Wednesday, December 14, 2022

Millennium Season 2: Episode 15: "Owls"

Directed by Thomas J. Wright

Written by Glen Morgan and James Wong

Air Date: March 6, 1998

Guest Star: R. G. Armstrong (The Old Man)

"Owls" was the first of a two-part story that would conclude with "Roosters." In full world building mode, the episode brings to light the split within the Millennium Group. The divide goes back to the group's origins, a debate over how the apocalypse will occur. The Owls believe there will be a disaster brought on by the natural world (secularists), while the Roosters believe it will be a theological event, the return of Christ. Fast paced and never boring, "Owls" borders on narrative incoherence at times, yet takes the series mythology to another level. 

The Magoffin of the episode is no less than the actual cross of the crucifixion. In Damascus, there's a shootout over the cross between the Owls and Roosters which inflames the inner turmoil. It's believed that whoever possesses the cross will be invincible - very Raiders of the Lost Ark in concept. In addition, descendants of the Nazis are also involved and seeking the cross, further complicating the group's history with Occultism. Meanwhile, Catherine accepts a counseling job with a company that's apparently a front for Nazis.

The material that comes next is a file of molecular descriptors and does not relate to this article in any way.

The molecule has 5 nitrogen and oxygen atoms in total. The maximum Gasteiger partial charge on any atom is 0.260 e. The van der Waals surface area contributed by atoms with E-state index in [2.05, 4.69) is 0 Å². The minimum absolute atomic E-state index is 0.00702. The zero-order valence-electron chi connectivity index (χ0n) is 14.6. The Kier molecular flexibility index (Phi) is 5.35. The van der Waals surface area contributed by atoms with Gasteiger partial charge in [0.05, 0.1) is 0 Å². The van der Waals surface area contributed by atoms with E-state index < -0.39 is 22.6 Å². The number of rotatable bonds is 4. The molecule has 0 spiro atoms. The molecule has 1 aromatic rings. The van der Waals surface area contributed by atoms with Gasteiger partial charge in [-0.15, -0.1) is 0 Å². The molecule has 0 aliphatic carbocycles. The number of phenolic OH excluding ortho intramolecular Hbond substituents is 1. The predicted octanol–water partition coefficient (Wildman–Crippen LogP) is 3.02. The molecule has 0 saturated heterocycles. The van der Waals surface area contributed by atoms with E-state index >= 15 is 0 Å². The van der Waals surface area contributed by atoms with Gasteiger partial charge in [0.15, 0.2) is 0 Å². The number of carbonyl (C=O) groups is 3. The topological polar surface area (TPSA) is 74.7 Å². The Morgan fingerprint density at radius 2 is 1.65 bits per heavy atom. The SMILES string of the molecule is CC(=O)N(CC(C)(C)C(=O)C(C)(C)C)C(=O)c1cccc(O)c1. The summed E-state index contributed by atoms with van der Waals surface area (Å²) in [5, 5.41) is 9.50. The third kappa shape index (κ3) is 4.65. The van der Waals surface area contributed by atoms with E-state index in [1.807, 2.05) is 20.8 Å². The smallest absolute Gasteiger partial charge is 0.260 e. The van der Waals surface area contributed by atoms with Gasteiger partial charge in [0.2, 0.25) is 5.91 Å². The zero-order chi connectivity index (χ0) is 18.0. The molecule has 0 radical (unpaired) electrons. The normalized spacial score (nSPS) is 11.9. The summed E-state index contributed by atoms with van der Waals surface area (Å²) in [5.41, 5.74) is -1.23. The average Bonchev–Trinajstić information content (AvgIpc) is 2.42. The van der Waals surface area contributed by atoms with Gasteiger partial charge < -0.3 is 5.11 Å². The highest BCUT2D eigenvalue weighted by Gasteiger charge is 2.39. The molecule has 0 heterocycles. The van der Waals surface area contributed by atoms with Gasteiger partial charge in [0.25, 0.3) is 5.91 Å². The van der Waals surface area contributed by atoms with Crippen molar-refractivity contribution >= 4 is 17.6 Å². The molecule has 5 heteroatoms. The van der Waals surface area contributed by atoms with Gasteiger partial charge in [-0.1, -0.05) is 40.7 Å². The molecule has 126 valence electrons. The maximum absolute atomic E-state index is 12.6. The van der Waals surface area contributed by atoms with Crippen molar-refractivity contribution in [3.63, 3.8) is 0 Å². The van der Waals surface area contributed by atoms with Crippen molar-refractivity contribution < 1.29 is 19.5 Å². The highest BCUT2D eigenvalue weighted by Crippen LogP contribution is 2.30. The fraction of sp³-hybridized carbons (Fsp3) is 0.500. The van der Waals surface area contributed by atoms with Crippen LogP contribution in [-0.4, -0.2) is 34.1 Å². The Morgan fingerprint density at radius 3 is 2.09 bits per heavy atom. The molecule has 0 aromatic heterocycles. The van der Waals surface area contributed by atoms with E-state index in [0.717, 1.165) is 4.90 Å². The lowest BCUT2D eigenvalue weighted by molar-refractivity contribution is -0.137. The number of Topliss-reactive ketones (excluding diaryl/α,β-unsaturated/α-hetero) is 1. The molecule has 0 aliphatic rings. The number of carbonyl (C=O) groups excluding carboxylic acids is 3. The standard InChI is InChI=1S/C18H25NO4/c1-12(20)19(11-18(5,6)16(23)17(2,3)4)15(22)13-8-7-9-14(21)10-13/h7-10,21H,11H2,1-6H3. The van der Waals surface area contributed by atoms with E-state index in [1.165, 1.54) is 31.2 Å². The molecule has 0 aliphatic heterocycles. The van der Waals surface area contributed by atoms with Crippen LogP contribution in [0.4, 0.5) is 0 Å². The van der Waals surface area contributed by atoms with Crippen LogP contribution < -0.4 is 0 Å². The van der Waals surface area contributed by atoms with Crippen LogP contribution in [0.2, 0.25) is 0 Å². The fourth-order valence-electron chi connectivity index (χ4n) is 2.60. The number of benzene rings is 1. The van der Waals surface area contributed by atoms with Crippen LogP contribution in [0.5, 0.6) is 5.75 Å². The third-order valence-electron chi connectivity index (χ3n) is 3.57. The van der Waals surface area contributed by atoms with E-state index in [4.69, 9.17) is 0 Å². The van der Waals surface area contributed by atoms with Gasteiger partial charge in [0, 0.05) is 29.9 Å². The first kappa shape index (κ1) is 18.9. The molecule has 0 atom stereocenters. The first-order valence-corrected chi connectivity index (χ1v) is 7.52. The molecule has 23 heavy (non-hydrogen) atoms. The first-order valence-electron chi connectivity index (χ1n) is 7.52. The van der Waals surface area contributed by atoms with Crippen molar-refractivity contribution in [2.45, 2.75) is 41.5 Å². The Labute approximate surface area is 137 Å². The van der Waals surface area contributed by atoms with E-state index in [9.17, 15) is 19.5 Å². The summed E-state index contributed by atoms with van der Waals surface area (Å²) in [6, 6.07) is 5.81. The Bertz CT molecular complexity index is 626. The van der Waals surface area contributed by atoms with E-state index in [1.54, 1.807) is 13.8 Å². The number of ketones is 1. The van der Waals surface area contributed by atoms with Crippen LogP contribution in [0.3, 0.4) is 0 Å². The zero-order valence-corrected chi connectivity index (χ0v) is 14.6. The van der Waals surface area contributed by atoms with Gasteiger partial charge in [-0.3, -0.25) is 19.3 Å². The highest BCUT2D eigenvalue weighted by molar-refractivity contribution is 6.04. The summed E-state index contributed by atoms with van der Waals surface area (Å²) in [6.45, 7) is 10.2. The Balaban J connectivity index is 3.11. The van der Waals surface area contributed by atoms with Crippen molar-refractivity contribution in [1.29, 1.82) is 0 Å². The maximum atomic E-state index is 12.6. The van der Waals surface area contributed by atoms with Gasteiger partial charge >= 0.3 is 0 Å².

Meanwhile, Frank remains suspicious about the group and has another confrontation with Peter, clashing over the Group's increasingly intrusive and secretive methods. Peter expels Lara from the group when he discovers her name on the list of a Rooster. 

Between all the cloak and dagger going on, there's a set piece when a group member is assassinated while driving set to America's "Horse with No Name." A cool sequence, but with a character we're completely unfamiliar with so it lacks any emotional impact. Then a fake cross is left with him, adding to the narrative confusion.

"Owls" exemplifies the strengths and weaknesses of Millennium's second season. All the intrigue involving history and mythology seems to anticipate the potboilers of Dan Brown and more unnervingly the mass proliferation of bad historical analysis on shows like Ancient Aliens. Yet the promise of a truly epic story arc yields a steady fascination even though it feels like the main characters are getting lost in all the intricate plotting. 

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